The Seventh U.S. Circuit Court of Appeals in Chicago found that an injured motorcyclist’s husband’s statement was an admissible statement for the jury to hear and not barred as hearsay. The man told a state trooper that although his wife was severely injured, she said to him: “I’m sorry. It’s not the trucker’s fault.It was mine.”
Betty Jordan, the motorcyclist, was severely injured when her motorcycle collided with a semi-trailer truck on an Indianapolis interstate highway. Both of Jordan’s legs were amputated at the knees. The Jordans filed suit against the trucker and his employer for negligence and loss of consortium.
After a jury verdict for the defendants, the plaintiffs appealed to the U.S. Court of Appeals arguing that the district court erred in ruling that the state trooper’s testimony — about what the husband told him — was hearsay under Federal Rule of Evidence (FRE) 801.
Because the statement was an out-of-court statement offered to prove the truth of the matter asserted in the statement, the definition of Federal Rule of Evidence 801(c) would have prevented the statement because it was hearsay. But under Rule 801(d)(2)(A) exception for “an imposing party’s statement” as amended in 2001, the testimony about an out-of-court declaration is not hearsay if “the statement is offered against an opposing party and [it] was made by the party in an individual or representative capacity.”
The Jordans argued that “Ted’s (Betty’s husband) statements are not party admissions under FRE 801(d)(2)(A) because they were not his own statements and that he merely repeated Betty’s statements,” the Seventh Circuit stated.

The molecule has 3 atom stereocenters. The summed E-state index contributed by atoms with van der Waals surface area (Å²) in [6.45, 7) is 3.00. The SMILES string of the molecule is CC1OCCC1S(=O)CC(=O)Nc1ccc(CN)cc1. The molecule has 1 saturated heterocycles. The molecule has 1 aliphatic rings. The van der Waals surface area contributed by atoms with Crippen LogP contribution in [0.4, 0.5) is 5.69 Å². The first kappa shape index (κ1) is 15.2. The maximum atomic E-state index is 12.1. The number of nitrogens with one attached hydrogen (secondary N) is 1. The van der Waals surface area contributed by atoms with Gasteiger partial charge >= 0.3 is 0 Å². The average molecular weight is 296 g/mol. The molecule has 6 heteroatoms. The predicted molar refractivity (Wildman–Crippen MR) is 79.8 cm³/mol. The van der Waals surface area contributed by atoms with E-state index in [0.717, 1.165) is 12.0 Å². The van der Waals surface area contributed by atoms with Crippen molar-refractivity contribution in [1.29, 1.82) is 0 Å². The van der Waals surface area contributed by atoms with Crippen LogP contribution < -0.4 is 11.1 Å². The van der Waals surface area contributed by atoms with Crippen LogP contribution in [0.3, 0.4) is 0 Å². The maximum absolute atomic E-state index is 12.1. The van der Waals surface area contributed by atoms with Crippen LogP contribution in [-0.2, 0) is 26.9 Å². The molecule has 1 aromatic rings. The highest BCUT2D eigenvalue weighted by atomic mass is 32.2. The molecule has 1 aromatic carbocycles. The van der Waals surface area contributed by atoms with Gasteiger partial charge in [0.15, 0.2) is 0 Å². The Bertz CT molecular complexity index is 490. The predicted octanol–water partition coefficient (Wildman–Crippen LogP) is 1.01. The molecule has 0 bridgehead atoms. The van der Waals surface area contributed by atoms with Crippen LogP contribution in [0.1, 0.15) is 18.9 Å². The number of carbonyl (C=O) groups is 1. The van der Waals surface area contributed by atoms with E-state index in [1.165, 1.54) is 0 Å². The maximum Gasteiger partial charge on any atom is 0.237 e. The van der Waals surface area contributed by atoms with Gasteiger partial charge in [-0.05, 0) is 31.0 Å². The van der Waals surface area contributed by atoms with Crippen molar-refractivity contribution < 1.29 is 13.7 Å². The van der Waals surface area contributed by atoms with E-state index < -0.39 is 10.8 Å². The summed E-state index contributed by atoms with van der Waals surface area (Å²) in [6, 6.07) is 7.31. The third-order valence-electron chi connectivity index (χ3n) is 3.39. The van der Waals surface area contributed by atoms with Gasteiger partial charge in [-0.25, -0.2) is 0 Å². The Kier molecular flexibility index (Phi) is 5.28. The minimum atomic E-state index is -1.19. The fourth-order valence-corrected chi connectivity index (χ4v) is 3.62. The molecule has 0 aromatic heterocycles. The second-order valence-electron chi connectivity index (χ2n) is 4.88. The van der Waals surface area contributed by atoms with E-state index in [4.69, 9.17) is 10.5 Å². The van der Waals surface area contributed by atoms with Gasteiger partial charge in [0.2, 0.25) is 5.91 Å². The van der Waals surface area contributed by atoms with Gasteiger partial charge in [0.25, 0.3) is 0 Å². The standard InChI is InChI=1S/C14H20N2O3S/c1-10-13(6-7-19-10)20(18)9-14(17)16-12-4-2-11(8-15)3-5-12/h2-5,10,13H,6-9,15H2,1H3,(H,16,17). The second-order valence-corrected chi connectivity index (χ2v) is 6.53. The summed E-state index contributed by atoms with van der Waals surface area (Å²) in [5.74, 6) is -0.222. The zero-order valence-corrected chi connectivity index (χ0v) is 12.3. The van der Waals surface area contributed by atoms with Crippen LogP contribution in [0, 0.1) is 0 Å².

The court decided, however, that the statements made by Ted reporting what Betty told him were not barred by the hearsay evidence rules.
According to the court, the Rule 801(d)(2)(A) provides that a statement is not hearsay if “it is offered against imposing party and . . . was made by the party in an individual or representative capacity.”
Because trustworthiness is not the touchstone for admissibility of party admissions, they are not subject to the personal-knowledge requirement of FRE 602. The two requirements for admissibility under FRE 801(d)(2)(A) are that the statement was made by a party, and the party was offered against that party.
In this case, the reported statement was made by a known party, Betty, who is the party plaintiff to this case. Ted, who was not a witness to the accident, reported on what Betty told him and would not be barred by the amended hearsay rule. The court noted that there is not an overwhelming body of case law that supports the defendants’ position.In addition, Ted was a party to the lawsuit, and his alleged statements were offered by defendants in an attempt to defeat the plaintiffs’ case, which succeeded. It was clear that Ted “made” the statements and that the statements were spoken to him by his wife Betty. Ted took the opportunity at trial to deny that he made those statements, which left the issue of his credibility to the jury.
Jordan v. Binns, No. 11-2134 (April 4, 2013).
Kreisman Law Offices has been handling motorcycle accidents, truck injury cases and car accident cases for individuals and families who have been harmed, injured or died as a result of the carelessness or negligence of another for more than 37 years in and around Chicago, Cook County and its surrounding areas, including Rosemont, Bartlett, Kenilworth, Chicago (Mount Greenwood), Chicago (Bridgeport), Chicago (Canaryville), Calumet City, Worth, Blue Island, Grayslake and Round Beach Lake, Ill.
Related blog posts: